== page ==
macOS Sierra was announced at this year's WWDC, and by this point it's now on its second beta release for developers. Today Apple is making a beta version of Sierra available to the general public as part of the Apple Beta Software program that technically began with the original Mac OS X 10.0 beta, but more recently began again with the later releases of OS X Mavericks. The macOS betas allow Apple to bring a wider range of users into the development and testing process which helps with discovering bugs and getting feedback about the implementation of new features.

The macOS Sierra beta will be available for anyone with a supported Mac to download from Apple's beta software site later today. As always, Apple notes that the OS is still in development and so bugs and other such issues may be encountered with existing applications as well as updated applications and features that have been added to the OS. Users also also encouraged to provide feedback via the built in Feedback Assistant app. Updates will be provided through the Mac App Store as usual, and when the final version of macOS Sierra launches there will be a direct update to it as well.

Apple Beta Software

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  • johnnycanadian - Thursday, July 07, 2016 - link

    Oh yay. A 2016 operating system that runs on 2014 hardware. Reply
  • JoeMonco - Thursday, July 07, 2016 - link

    And 2009 and 2010 and higher hardware. Reply
  • MrCommunistGen - Thursday, July 07, 2016 - link

    The comment may have been intended to point out that the current 15" rMBP is still running Haswell...? Of course the Mac Pro is still running IVB-E so... Reply
  • ScorpionRaY - Thursday, July 07, 2016 - link

    Much better than "A 2016 operating system that WON'T run on 2014 hardware." Reply
  • tipoo - Thursday, July 07, 2016 - link

    Some of the past system cutoffs were easy enough to figure out - 32 bit GPUs gone, 32 bit UEFIs gone, but these are sometimes weird. I.e what does a 2009 Macbook do better than a 2009 Mac Pro?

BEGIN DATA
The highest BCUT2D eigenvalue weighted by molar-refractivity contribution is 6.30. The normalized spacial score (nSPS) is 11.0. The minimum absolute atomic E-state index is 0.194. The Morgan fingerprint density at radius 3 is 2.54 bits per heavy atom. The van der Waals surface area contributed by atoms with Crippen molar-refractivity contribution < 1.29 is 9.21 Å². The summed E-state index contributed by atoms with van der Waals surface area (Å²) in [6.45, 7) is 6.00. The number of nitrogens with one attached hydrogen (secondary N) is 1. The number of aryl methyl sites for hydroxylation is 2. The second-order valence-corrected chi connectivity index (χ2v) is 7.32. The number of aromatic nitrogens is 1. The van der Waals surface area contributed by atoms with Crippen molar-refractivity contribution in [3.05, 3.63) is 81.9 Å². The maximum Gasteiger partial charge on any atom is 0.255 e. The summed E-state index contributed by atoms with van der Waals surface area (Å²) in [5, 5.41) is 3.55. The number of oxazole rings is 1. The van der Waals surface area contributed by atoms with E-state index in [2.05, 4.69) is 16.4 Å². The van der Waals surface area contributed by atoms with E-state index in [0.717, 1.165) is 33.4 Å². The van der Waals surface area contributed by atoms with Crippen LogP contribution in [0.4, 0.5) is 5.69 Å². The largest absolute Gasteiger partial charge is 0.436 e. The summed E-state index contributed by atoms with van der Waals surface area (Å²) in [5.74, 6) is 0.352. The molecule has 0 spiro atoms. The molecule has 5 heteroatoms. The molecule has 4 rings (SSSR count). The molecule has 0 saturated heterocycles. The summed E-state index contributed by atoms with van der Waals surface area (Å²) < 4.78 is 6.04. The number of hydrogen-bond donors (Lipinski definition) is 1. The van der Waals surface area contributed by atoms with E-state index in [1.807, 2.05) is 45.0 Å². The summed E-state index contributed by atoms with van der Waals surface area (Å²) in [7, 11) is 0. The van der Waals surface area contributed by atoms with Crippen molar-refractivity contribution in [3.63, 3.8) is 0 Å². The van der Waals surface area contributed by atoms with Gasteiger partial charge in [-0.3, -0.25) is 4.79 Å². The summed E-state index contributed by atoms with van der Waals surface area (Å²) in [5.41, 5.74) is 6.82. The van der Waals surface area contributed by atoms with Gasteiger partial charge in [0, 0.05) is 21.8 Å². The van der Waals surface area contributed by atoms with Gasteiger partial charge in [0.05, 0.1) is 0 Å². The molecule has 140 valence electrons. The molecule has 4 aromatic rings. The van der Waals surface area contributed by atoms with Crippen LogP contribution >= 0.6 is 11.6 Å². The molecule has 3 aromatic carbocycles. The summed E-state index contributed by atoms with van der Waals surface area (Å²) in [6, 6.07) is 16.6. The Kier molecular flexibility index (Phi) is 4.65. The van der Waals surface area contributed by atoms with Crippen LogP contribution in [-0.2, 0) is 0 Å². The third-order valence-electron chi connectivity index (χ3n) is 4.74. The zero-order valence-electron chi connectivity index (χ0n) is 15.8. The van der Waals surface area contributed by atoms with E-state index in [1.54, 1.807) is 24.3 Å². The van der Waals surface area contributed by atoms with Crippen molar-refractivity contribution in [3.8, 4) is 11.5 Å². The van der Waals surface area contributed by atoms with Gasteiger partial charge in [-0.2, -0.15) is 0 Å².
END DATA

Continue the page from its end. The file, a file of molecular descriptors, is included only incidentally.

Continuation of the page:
Wish they gave some reasoning for each cutoff. Windows 10 still works nicely on a Core Duo (not even 2, remember Yonah?) laptop we have kicking around, and it ran on an Athlon XP desktop before I scrapped that.

    Imo neither company has the middle point I'd want between moving forward with new processor instructions and such, and supporting still usable hardware like a 2009 Mac Pro on an SSD.
    Reply
  • BillBear - Thursday, July 07, 2016 - link

    I'm guessing the cutoff this time is based on the availability of 64 bit drivers for all the hardware. Otherwise it's just too damn random. Reply
  • tipoo - Thursday, July 07, 2016 - link

    I thought they already did that at the same time as whichever came second between the 32 bit GPUs and 32 bit UEFI Reply
  • BillBear - Thursday, July 07, 2016 - link

    They did require a 64 bit capable UEFI and processor earlier, but Macs can still run 64 bit programs even if the OS boots in 32 bit mode. An ability Windows lacks.

    However, just like Windows, if you're going to use the 64 bit version of the kernel, you need everything to have 64 bit drivers.

    I don't know that this is the answer to the random seeming cutoff date, but if they are ditching 32 bit mode for the kernel, 64 bit driver availability across the board would at least make sense.
    Reply
  • Glaurung - Thursday, July 07, 2016 - link

    Nope, the everything 64 bit transition was several versions ago (started with 10.7, and finished with 10.8).

    This new cutoff appears to be 1, the OS now requires SSE4.1 instructions (basically Penryn core 2 duos or later), plus some older penryn-era macs are cut off, presumably because their GPUs are not up to snuff.
    Reply
  • tipoo - Thursday, July 07, 2016 - link

    Sucks for people who got a Mac Pro and then upgraded the GPU beyond the included Reply

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